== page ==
2021 Toyota Supra 4-Cylinder First Drive: Breaking With Tradition

Although the third-generation Toyota Supra (A70) was the first to incorporate a turbocharged engine, it was the inline-six setup that the model was known for, bringing 230 hp and 246 lb-ft of torque—a true sports car for the mid-1980s. And the A80 Supra of the ’90s, with its JZ inline-six (with and without turbo) became the stuff of legend. To most peoples’ memories, the Supra and an inline-six are inseparable.

After a 21-year hiatus in the United States, the Toyota Supra returned in its fifth generation with polarizing styling, sensational-but-quirky drive manners, and a powerful I-6 engine sourced from BMW. But things have changed for the 2021 year model. For the first time ever, Toyota is breaking the protocol by offering a Supra with a four-cylinder turbo engine.

Shattering a tradition like this by a brand that’s known for staying in its lane is bizarre. But Toyota saw an opportunity. By partnering with BMW and splitting the costs of co-developing the Supra and Z4, Toyota had access to BMW’s dynamic 2.0-liter turbo-four engine that would broaden the appeal of (and pricing accessibility to) its halo car.

PC: motortrend.com

Toyota already sells the four-cylinder Supra in Europe and Asia, but this is the first time it reaches U.S. soil, where it will slot between the performance-oriented Toyota 86 and the more powerful turbo-six Supra. Toyota is currently keeping U.S. pricing under wraps, but in Germany the turbo-four carries a 15 percent price break.

But making a downmarket version of a performance car is a risky endeavor, in that it can dilute the brand promise of the vehicle. It’s not too often that habits are broken in this industry, so we asked ourselves one question: Does the four-cylinder Supra measure up to its predecessors?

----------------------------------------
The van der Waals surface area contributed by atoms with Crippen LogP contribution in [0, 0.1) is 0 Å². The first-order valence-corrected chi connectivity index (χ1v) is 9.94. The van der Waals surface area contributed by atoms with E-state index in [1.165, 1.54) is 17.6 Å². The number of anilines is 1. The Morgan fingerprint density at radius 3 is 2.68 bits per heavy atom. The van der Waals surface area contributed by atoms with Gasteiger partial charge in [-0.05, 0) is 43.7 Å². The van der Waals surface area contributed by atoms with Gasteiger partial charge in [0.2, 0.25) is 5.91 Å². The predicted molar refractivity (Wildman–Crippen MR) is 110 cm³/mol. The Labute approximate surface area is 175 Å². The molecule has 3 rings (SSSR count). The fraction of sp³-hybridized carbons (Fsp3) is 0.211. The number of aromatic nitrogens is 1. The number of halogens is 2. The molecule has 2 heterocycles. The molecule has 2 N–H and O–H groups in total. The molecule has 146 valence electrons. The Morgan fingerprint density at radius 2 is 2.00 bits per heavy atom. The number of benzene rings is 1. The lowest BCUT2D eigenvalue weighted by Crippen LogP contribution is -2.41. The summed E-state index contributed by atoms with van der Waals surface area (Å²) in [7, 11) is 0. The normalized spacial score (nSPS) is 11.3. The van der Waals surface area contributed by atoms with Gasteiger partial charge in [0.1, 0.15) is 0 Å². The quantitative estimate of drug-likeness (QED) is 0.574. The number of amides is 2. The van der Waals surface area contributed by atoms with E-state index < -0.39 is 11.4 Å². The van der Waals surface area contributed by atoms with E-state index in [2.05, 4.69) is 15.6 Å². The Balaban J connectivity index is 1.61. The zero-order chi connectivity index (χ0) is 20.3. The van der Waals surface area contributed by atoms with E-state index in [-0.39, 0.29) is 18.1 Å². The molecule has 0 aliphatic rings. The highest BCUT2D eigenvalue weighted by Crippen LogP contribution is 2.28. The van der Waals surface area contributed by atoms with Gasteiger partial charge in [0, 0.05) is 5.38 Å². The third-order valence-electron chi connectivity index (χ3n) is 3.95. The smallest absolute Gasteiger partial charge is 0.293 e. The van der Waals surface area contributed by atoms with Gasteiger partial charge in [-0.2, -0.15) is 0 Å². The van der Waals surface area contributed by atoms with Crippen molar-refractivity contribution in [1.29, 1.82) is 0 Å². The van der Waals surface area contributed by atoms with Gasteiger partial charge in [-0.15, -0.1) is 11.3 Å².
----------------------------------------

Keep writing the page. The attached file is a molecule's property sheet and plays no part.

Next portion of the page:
PC: motortrend.com

How Does The 4-Cylinder Supra Drive?

Like the 3.0-liter l-6 engine, the turbo-four mill came from BMW. Shared with the current BMW 3 Series and Z4 sDrive30i, the 2.0-liter turbo-four produces 255 hp and 295 lb-ft and is mated to an 8-speed automatic transmission that sends power to the rear wheels. Although international markets also get a lower-output 4-cylinder option, we Yanks got lucky and only get the more compelling variant. But the sad news is that there’s still no manual transmission coming any time soon.

PC: motortrend.com

The depowered Supra is 200 pounds lighter than the six-cylinder, give or take, and most of that weight was lost by cutting two cylinders from the engine. The Supra 2.0 also lost weight given the absence of an adaptive suspension and the active differential, both of which are standard on the inline-six. The lower weight helps the turbo-four sprint to 60 mph in 5.0 seconds, per Toyota, putting it behind the 3.0-liter by about 1.1 seconds. For now, we’ll have to believe Toyota, but be sure we’ll be running the numbers ourselves soon.

So, how does the four-cylinder Supra drive? On Malibu’s twisty canyon roads, the car sticks to the ground, feeling planted even from the rear end. Toyota made some chassis tuning changes compared to the 2020 model, and that shows in the tight corners. During our Best Driver’s Car competition (which you can binge watch now for $1 a month on the MotorTrend app), we complained about the rear end oscillating too much. Toyota listened and fixed it. The bumpy curves of Mulholland Highway didn’t bother the Supra, showing good body control at all times.

The Supra’s proper body control is complemented by its steering, which feels precise and balanced for a GT car. We had also complained about the Supra’s steering on past occasions, and for some reason the steering on the 4-banger feels slightly more decisive and quicker—especially on canyon roads. We credit the weight loss, all of which came off the front axle.

Though body control and steering are well tuned, the suspension was too rough for everyday driving. The poor quality of Los Angeles’ freeways is to blame here, but my body caught air on a couple of occasions when driving on the hate-drive 405 freeway, and during my romp on Mulholland, my head hit the ceiling when I drove over a dip (as there’s no adaptive suspension, the ride itself can’t get any worse).

Similar Articles


Most Popular

2021 Porsche 911 Carrera First Drive: There’s No Such Thing as a “Base” 911

As my garage door went up and the morning light began to bathe the car's taut and cohesive curves, I said to...

Kia Stinger GT vs. Genesis G70 3.3T: Is Luxury Worth It?

They used to rule the road, these nimble, compact rear-drive sedans, ready to shred Angeles Crest upon request and zip across states...

How the New Toyota Hilux Compares to the Tacoma

The Toyota Hilux is one of the most popular trucks around the world, but it's very different than the similarly sized Tacoma pickup that...